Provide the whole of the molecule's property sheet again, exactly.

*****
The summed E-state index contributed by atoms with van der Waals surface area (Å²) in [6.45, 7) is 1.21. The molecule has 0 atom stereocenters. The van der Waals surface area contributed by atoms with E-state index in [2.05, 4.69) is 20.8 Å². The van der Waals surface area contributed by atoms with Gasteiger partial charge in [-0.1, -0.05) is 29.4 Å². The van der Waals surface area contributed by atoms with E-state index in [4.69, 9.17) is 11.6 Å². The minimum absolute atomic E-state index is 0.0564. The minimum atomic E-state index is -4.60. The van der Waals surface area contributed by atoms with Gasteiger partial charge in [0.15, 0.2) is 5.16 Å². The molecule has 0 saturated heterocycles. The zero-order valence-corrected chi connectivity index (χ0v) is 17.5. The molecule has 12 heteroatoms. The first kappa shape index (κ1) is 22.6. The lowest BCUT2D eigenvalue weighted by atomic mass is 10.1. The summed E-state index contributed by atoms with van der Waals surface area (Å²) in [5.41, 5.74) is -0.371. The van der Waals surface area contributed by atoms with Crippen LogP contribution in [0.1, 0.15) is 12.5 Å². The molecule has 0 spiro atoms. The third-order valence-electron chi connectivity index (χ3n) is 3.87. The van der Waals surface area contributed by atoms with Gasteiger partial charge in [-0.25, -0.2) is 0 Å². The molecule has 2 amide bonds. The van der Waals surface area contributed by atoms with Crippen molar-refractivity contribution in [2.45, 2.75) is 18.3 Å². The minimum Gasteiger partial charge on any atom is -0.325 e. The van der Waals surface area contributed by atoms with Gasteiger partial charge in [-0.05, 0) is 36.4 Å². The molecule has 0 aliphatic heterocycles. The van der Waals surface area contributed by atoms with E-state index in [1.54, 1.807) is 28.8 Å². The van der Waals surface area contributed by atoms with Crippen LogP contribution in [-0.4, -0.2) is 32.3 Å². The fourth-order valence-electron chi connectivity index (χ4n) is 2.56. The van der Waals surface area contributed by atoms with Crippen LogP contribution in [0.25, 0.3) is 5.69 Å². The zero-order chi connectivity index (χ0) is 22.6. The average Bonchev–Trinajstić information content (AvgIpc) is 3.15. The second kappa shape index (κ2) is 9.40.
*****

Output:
The summed E-state index contributed by atoms with van der Waals surface area (Å²) in [6.45, 7) is 1.21. The molecule has 0 atom stereocenters. The van der Waals surface area contributed by atoms with E-state index in [2.05, 4.69) is 20.8 Å². The van der Waals surface area contributed by atoms with Gasteiger partial charge in [-0.1, -0.05) is 29.4 Å². The van der Waals surface area contributed by atoms with E-state index in [4.69, 9.17) is 11.6 Å². The minimum absolute atomic E-state index is 0.0564. The minimum atomic E-state index is -4.60. The van der Waals surface area contributed by atoms with Gasteiger partial charge in [0.15, 0.2) is 5.16 Å². The molecule has 0 saturated heterocycles. The zero-order valence-corrected chi connectivity index (χ0v) is 17.5. The molecule has 12 heteroatoms. The first kappa shape index (κ1) is 22.6. The lowest BCUT2D eigenvalue weighted by atomic mass is 10.1. The summed E-state index contributed by atoms with van der Waals surface area (Å²) in [5.41, 5.74) is -0.371. The van der Waals surface area contributed by atoms with Crippen LogP contribution in [0.1, 0.15) is 12.5 Å². The molecule has 0 spiro atoms. The third-order valence-electron chi connectivity index (χ3n) is 3.87. The van der Waals surface area contributed by atoms with Gasteiger partial charge in [-0.25, -0.2) is 0 Å². The molecule has 2 amide bonds. The van der Waals surface area contributed by atoms with Crippen molar-refractivity contribution in [2.45, 2.75) is 18.3 Å². The minimum Gasteiger partial charge on any atom is -0.325 e. The van der Waals surface area contributed by atoms with Gasteiger partial charge in [-0.05, 0) is 36.4 Å². The molecule has 0 aliphatic heterocycles. The van der Waals surface area contributed by atoms with E-state index in [1.54, 1.807) is 28.8 Å². The van der Waals surface area contributed by atoms with Crippen LogP contribution in [-0.4, -0.2) is 32.3 Å². The fourth-order valence-electron chi connectivity index (χ4n) is 2.56. The van der Waals surface area contributed by atoms with Crippen LogP contribution in [0.25, 0.3) is 5.69 Å². The zero-order chi connectivity index (χ0) is 22.6. The average Bonchev–Trinajstić information content (AvgIpc) is 3.15. The second kappa shape index (κ2) is 9.40.